Training the Users
Documentation is necessary, but it's usually not sufficient for training your customers. Actually, it's usually sufficient for training only some of your customers. On our project, we had a few options. We could send a team member to train the customers at their site. We could hold online training sessions. We could develop some training materials and let the customers learn on their own. We could hope that they would learn from the
or from each other.
We chose to let one of our team members train the end users for the initial release. The obvious team member was Russell. Yes, he was the customer, but he was an integral part of our team from the beginning. He had been using the product. He had access to all of the material that the other team
had, and he knew the end users better than
else on the team.
Russell was willing to do the training as long as someone was on call to help with any questions that he couldn't answer. He never had to use the lifeline, but he was reassured to have the option of using it. He spent about an
training his team on how to set up a PSP Tools database and use the product.
During the session they also decided to use individual databases (one per user), rather than one single
database. They wanted the database to be portable so they could use it on different computers. For version 1, users need to copy the database. In addition to this overhead, they need to keep the database contents consistent across computers. Gary uses PSP Tools on three different computers and when he forgets to copy the database, he needs to manually re-enter data.
The feedback we got from the training session and our customers'
product use resulted in more requirements for the
release. One of the high-priority changes we plan to implement in version 2 will give database access over the Internet, which will eliminate the need to maintain multiple copies of a database.
There was an additional benefit to having Russell conduct the training. Adopting PSP Tools
that the engineers' process was going to change. Russell was part of the organization ”in fact he managed the organization ”so he was able to use the session to get buy-in from the
about how they were going to adapt to the changes. This made the changed process
process, not one that was imposed on them.
Training a Larger Group of Customers
We admit that the circumstances of our project are rare. It is fair to ask how you can help your customers learn your product. In a more typical situation, a representative from the customer's organization isn't available to help train users, or more than one small, co-located set of customers need to learn your software.
You need to balance the benefits of developing training materials and programs against the costs of not developing them. Consider the following points:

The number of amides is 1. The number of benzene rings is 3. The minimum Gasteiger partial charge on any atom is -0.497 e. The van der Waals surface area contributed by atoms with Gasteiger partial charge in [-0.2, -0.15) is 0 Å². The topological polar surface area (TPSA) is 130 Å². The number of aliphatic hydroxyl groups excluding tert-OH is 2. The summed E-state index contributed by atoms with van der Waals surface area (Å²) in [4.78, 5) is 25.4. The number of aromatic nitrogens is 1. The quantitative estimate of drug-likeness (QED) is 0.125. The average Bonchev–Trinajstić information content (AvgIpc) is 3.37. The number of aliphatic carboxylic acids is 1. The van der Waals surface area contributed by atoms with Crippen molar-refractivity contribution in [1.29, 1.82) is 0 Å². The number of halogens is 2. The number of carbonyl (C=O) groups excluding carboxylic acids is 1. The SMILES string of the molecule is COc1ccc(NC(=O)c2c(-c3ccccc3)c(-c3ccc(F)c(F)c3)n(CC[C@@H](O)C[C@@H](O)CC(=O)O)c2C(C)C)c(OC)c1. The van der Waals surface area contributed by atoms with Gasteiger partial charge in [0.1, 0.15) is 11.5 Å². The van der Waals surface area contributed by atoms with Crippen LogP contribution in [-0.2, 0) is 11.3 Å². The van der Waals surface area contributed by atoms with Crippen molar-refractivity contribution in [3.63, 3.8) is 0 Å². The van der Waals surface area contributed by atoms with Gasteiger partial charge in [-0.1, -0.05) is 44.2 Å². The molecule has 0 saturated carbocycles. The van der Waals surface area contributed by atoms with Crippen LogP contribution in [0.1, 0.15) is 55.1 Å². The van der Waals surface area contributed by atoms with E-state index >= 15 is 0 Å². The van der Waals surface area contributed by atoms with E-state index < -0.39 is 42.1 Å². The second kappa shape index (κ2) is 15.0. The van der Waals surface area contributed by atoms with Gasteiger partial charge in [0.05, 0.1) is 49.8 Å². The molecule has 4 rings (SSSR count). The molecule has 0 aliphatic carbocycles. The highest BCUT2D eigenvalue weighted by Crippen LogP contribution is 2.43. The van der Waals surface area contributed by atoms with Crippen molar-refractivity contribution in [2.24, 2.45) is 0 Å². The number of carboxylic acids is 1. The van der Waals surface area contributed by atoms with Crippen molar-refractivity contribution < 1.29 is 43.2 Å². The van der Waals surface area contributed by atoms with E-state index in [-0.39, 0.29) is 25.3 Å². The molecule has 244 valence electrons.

How many users are there and where are they located?
Are the users part of your organization or are they external to your organization? If they are external, it might be more difficult to gather them for a training session.
Is there an economic advantage to offering training sessions? Especially when the customers are external to your organization, there may be an advantage to offering training sessions. Even if the basic use of the software is simple, it may be worth the customers' time and money to pay you to train them to become experts. Perhaps coupling teaching the tool usage with describing the underlying techniques (in this case, Personal Software Process itself), is
to the customer.
Can training be delivered by interactive, remote sessions? Several networking tools (such as WebEx, at www.webex.com) allow you to conduct meetings and training sessions over the Internet. Consider some of these as possible alternatives to in-person training. These will not be as effective, but it may be more realistic to use them.
Can training be delivered in self-study modules? If so, what is the cost of developing book-based or web-based training modules? This effort requires some special skills, but might be valuable to both you and your customer.
If you decide to develop training materials, can your technical writers and
collaborate and possibly share material? We recommend that you develop user-centered training. One of the best places to start is with the use cases, the same starting point that we recommend for technical writers.
The size of the development project isn't a major issue here. The software you deliver, its complexity, and the value of training your customers are the major drivers when you consider the type and amount of training you will deliver.